Now, let’s turn this question around. When people bought CMBN they bought with the assumption (based on past history) that their game would get a few smallish improvements for free, then would be left behind when the next CM game came out. All the big improvements in the latest and greatest CM would not be accessible for their game at any price. Then all of a sudden, out of the blue, it’s announced that they now have the opportunity to continually improve their game experience. The opportunity itself came with no extra cost and that means if they never take advantage of it they are no worse off than they were before.

After seeing a few days of feedback from customers it is clear they are overwhelmingly excited by this new, and unexpected, opportunity to keep their games current with the latest features.

RPS: Do you have any plans to experiment with different campaign approaches during the next 12 months?

Battlefront: Campaign improvements for Upgrade 3.0 are planned. We have enough ideas already in hand to keep several teams busy for years, it’s safe to say we don’t need any more ideas to choose from. Which ones we pick will be determined at a later date. One thing we can say is there will be no “strategic overlay” (game within a game) in CM ever. There’s just no way this is good for CM, Battlefront, or ultimately the customers who think they really want it.

RPS: Combat Mission: Fortress Italy passes the Flare Path wargame titling test with flying colours. Who came up with the moniker, and how do you go about naming a new project?

Battlefront: We have brainstorming sessions which involve a lot of serious attempts at coming up with a name, followed by the sobering reality that so many cool names are already taken, then a period of inaction where the surviving names sit around waiting for us to try and top them. After crossing off dozens of names there’s always at least one that manages to stick around to the next round. Often times that is the name that eventually gets picked, simply because nobody can think of anything better and also can’t find a reason to cross that one off. Sometimes we get lucky and we take a shine to one that isn’t already taken, which is actually what happened with Fortress Italy.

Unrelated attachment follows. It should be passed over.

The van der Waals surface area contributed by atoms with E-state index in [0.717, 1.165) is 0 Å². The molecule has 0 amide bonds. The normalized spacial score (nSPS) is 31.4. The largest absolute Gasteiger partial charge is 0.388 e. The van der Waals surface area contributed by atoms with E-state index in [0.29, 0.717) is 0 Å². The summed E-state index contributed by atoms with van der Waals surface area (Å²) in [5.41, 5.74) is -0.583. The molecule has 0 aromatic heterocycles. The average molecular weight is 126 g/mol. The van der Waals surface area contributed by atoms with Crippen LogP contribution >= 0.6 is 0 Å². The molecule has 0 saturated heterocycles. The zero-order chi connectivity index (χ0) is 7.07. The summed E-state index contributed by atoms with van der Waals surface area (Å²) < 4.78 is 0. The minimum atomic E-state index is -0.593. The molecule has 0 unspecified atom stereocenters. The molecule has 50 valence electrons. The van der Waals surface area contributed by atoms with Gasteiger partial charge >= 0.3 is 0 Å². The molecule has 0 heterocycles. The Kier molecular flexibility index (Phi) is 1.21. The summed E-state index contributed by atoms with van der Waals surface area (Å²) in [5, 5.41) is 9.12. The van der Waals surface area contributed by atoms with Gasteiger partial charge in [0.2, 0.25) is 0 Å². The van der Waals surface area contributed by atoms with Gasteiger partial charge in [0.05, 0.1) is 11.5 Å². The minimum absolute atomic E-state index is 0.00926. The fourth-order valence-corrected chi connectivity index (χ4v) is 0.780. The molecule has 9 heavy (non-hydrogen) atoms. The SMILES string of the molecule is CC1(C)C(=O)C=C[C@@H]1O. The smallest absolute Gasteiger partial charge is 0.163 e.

RPS: If I arrived at Battlefront HQ reception clutching a plan for a sci-fi or post-apocalyptic CM game, would I be a) Politely shown the door b) Impolitely shown the door c) Invited into the Inner Sanctum for tea and a chat?

Battlefront: A good hypothetical question, especially because we don’t have an HQ! But let’s say, hypothetically, you found it and got past the sharks with the frick’n laser beams on their heads. Upon getting to the front lobby your idea would be greeted with mocking jeers and gestures. Why? Because at any given time we have just such a design being kept alive by nothing more than sheer hope that someday we will find ourselves with enough time to do it and do it right. In short, we have talked about this since (IIRC) before CMSF was even released. Our hearts want it to happen, but our brains keep directing the eyes to the calendar and reminding the gray goo that our dance card is quite full for quite a while yet. Still… we do dream!

RPS: Thanks for your time.

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23 Comments »

  1. Richie Shoemaker says:

    What’s that at the end? Combat Mission: The Forever War, you say? Coming out 2016? Why that’s marvellous!

    • Dances to Podcasts says:

      Combat Mission: Mad Max.

      With the option to construct your vehicles from anything lying around.

    • CJ says:

      ” …we have just such a design being kept alive by nothing more than sheer hope that someday we will find ourselves with enough time to do it and do it right. …”

      Combat Mission – OGRE. What bloody marvellous dream. Pity the separate IP negotiations would never let it happen.

      Still, I will dream.

      • Phasma Felis says: